I inquired, and was told that if this event were googled, the blogs about it would show up. I googled the event. We are not talking about skinny branches anymore.

Elvis has left the tree.

Of course we discussed solutions, possibilities, opportunities, and so on, but the aggregate cerebral horsepower of the room could not escape the unavoidable conclusion that the quickest way to produce the most hope and progress as quickly as possible would be to educate the Arizona House of Representatives to a level of literacy that provided an opening for understanding something.


Anonymous Anonymous said...

People know who you are. You should just post your name tonight.

It's over.

Do you realize that any one of those 160 people could google the town hall tonight? Do you know that your blog is the second listing on the FIRST page? Do you know you are going to be in the room with all 160 of them tomorrow morning, and that any one of them could stand up and out you in front of everyone?

You don't think the press is googling this event?

I could not be you for five minutes.

5/08/2007 9:03 PM  
Blogger x4mr said...


Geez, relax! You can get riled up pretty easily. I still get a kick out of thinking of you in that computer center that one day. God, that was serious funny.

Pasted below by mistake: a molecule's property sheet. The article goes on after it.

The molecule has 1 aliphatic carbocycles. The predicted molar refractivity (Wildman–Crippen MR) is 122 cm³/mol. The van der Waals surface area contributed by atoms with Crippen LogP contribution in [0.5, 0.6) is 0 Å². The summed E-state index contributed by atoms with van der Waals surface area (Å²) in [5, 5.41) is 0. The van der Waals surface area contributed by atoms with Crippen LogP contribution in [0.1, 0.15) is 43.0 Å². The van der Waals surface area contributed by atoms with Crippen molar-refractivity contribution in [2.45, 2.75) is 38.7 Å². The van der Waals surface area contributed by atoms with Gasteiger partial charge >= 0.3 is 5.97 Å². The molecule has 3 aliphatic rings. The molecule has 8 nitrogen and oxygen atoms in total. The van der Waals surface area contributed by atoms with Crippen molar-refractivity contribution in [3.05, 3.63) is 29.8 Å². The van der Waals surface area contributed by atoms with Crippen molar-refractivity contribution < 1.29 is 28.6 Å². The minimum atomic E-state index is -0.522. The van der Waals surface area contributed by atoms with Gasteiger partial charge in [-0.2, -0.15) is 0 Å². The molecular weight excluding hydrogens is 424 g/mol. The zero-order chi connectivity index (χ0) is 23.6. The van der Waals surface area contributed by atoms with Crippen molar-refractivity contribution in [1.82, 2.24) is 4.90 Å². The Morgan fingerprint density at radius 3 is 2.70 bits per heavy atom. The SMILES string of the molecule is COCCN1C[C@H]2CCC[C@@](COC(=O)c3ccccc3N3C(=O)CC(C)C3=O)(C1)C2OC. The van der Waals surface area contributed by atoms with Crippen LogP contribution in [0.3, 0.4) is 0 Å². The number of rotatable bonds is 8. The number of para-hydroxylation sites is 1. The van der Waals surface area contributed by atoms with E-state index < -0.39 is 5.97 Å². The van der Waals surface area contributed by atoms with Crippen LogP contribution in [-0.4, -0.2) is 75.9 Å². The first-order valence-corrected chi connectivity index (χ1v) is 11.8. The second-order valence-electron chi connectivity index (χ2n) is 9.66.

This is not a big deal.

Barring some change, we issue the press release Friday. I update my profile that evening. Anonymity is toast. I don't care who finds out between now and Friday night, and I don't care.

I just request that folks like Liza, Art, Francine, Tedski, yourself (and now Regina) not post my name until the profile changes on Friday. Once the press release goes out, things change.

5/09/2007 12:01 PM  
Anonymous Jeff Strain said...

How do we increase the number of skilled workers for high wage jobs?

Hmmm, I'm sure I have some sort of opinion on this, but before I go spouting off I should ask, what is meant by "skilled workers" and what is meant by "high wage jobs?"

(BTW I'd link to my SE Valley blog at AZCentral, but my comments always get eaten, at this and every other blog on the planet, when I do that)

5/09/2007 10:30 PM  
Blogger x4mr said...


The level of frustration and general lack of progress is staggering, but in general the concept involves the nature of the future possibility a position makes available.

I have a lot to say in July. For now , let's just note that for the kids, we fail miserably in creating the connection between education and opportunity.

With adults, my line of work, we fail almost completely. People seem to think that once a person gets a job, training ceases to be necessary.

Not in this century.

By the way, instead of listing a link to your blog, just create a blogger id and list your url at your profile. Anyone interested can just click on your name.

5/10/2007 6:50 AM  
Blogger Liza said...

As it turns out, in another lifetime I was a technical trainer, and I have been thinking about posting a comment on this subject. However, I haven't been able to figure out how to do it without reminding myself of Dwight Leister.

5/10/2007 8:44 AM